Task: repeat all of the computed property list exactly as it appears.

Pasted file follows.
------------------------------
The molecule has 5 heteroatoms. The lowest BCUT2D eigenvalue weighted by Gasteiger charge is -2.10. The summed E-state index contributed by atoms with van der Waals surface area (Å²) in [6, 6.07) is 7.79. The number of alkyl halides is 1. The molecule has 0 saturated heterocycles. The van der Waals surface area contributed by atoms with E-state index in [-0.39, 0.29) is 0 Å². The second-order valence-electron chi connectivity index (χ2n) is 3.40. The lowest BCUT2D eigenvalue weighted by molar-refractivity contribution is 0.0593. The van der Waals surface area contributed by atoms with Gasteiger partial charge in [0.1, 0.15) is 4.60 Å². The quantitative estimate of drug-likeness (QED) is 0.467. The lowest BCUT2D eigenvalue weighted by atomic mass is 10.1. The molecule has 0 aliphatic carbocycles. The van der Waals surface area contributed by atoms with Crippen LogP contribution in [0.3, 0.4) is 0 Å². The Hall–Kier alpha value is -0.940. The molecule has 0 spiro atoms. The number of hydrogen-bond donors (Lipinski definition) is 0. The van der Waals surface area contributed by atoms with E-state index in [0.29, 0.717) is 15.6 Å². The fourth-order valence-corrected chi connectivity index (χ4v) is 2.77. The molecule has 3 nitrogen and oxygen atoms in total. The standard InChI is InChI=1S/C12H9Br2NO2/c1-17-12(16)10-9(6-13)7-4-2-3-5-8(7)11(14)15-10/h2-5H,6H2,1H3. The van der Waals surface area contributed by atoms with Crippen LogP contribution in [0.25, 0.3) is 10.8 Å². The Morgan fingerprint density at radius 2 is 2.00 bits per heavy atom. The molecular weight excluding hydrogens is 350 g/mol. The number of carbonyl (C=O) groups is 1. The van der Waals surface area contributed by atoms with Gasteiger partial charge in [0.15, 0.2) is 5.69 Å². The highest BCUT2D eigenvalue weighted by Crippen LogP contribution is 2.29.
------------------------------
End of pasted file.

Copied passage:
The molecule has 5 heteroatoms. The lowest BCUT2D eigenvalue weighted by Gasteiger charge is -2.10. The summed E-state index contributed by atoms with van der Waals surface area (Å²) in [6, 6.07) is 7.79. The number of alkyl halides is 1. The molecule has 0 saturated heterocycles. The van der Waals surface area contributed by atoms with E-state index in [-0.39, 0.29) is 0 Å². The second-order valence-electron chi connectivity index (χ2n) is 3.40. The lowest BCUT2D eigenvalue weighted by molar-refractivity contribution is 0.0593. The van der Waals surface area contributed by atoms with Gasteiger partial charge in [0.1, 0.15) is 4.60 Å². The quantitative estimate of drug-likeness (QED) is 0.467. The lowest BCUT2D eigenvalue weighted by atomic mass is 10.1. The molecule has 0 aliphatic carbocycles. The van der Waals surface area contributed by atoms with Crippen LogP contribution in [0.3, 0.4) is 0 Å². The Hall–Kier alpha value is -0.940. The molecule has 0 spiro atoms. The number of hydrogen-bond donors (Lipinski definition) is 0. The van der Waals surface area contributed by atoms with E-state index in [0.29, 0.717) is 15.6 Å². The fourth-order valence-corrected chi connectivity index (χ4v) is 2.77. The molecule has 3 nitrogen and oxygen atoms in total. The standard InChI is InChI=1S/C12H9Br2NO2/c1-17-12(16)10-9(6-13)7-4-2-3-5-8(7)11(14)15-10/h2-5H,6H2,1H3. The van der Waals surface area contributed by atoms with Crippen LogP contribution in [0.25, 0.3) is 10.8 Å². The Morgan fingerprint density at radius 2 is 2.00 bits per heavy atom. The molecular weight excluding hydrogens is 350 g/mol. The number of carbonyl (C=O) groups is 1. The van der Waals surface area contributed by atoms with Gasteiger partial charge in [0.15, 0.2) is 5.69 Å². The highest BCUT2D eigenvalue weighted by Crippen LogP contribution is 2.29.